It's been a busy start to the year at 60 Minutes, all four crews have been flat chat!
My soundo, Charles "Chick" Davey and I have just returned from Tobruk in Libya where we were shooting a profile on the legendary AFL player & coach Ron Barassi. We felt reasonably safe during the week long shoot, although we did have a few minor run ins with the locals, including a small riot we somehow started at a mosque, and a 'grenade attack' - well, that's what the Herald Sun called it, more like a few angry local demonstrators setting off a grenade near our bus in Benghazi -- wearing balaclavas, wielding a machete and AK47's.
I've also just completed a yarn on Gordon Wood (who was accused of throwing his girlfriend off The Gap back in the mid 90's). This shoot gave me the chance to work with my brother Jo Juhanson who worked as our grip.
60 Minutes gives us something different every day - and each one brings a different challenge for shooting and sound. The last year has seen us abseil into an active volcano in Vanuatu, trek into the Amazon jungle to film the Kayapo Indians, and travel to Borneo to live with the Sea Gypsies. In Yellowstone National Park we filmed wolves in the snow, working in temperatures as low as minus 25℃. Along the way we've met some incredible and sometimes bizarre people, including a real life superhero and teenage exorcists, plus a hilarious day with comedian Will Ferrell.
We recently shot a great picture story with Michael Usher on the Mexican crystal caves - probably the most amazing place I have ever been, but also the most physically demanding shoot I have ever worked on. The cave is a couple of kilometres directly under a remote central Mexican town, and it took producer Danny Keens two years to get permission to film there. The temperature inside the cave is 50º C, and the humidity is almost 100%. Because of these conditions it is a very dangerous place to go. Our core body temperature would skyrocket, hitting 40 degrees within minutes of entering the cave, so we had very limited time to get into position, shoot and get out. It was incredibly difficult to breathe. I can only compare it to drowning or suffocating.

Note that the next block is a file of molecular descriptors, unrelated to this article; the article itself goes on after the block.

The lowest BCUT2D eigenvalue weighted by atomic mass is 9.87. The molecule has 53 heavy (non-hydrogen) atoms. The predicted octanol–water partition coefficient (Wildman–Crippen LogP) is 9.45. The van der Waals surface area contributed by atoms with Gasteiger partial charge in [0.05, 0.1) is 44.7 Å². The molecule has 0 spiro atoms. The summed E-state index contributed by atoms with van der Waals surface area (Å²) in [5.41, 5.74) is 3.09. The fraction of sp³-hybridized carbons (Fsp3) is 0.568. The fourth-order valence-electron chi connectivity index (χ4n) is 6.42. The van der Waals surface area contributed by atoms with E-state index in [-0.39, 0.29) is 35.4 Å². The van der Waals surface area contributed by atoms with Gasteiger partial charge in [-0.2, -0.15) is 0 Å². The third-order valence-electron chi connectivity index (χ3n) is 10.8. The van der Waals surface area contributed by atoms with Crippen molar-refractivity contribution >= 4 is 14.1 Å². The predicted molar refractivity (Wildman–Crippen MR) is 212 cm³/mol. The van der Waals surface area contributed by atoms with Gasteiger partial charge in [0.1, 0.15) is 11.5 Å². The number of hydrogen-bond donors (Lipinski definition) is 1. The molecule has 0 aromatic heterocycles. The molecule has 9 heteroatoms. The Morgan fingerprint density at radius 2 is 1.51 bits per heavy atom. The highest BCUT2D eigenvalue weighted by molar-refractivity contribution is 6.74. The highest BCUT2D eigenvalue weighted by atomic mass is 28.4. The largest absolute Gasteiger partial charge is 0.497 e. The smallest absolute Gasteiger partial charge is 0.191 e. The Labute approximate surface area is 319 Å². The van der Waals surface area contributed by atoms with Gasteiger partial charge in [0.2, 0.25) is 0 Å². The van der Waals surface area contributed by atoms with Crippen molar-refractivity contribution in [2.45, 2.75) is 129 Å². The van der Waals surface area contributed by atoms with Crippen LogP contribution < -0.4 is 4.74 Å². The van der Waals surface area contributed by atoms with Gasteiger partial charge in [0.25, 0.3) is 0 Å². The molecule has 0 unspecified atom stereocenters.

We filmed inside the cave three times per day for two days, wearing special cooling suits that pumped freezing water around our bodies through medical grade tubing which was stitched into the lycra fabric. This gave us a couple of extra minutes to get the gear deep inside the cave. At the beginning of each day I put the camera inside the cave so it could acclimatise. Amazingly, the camera kept working - even though the heat and humidity were well outside the specs - and the camera body and tripod became almost too hot to touch. I'm told National Geographic wrote off a few cameras shooting their doco in the same cave.
The lighting was all LEDs; a couple of 1x1 Flolights that I picked up in LA, a small Litepanel on the camera and my Arri Locaster LED, plus three 'LED LENSER' torches that pumped out a bucket of light. I had my 5D MkII in an underwater housing as back-up camera and a GoPro mounted to the handle of one of the torches. I also carried an infrared camera to demonstrate body heat compared to the ambient temperature.
I'm never too sure what's coming up next. It's a bit of a magical mystery tour on this show.
Our Crystal Cave story, photo's and blog can be viewed online here: http://sixtyminutes.ninemsn.com.au/article.aspx?id=8436383
Andy Taylor ACS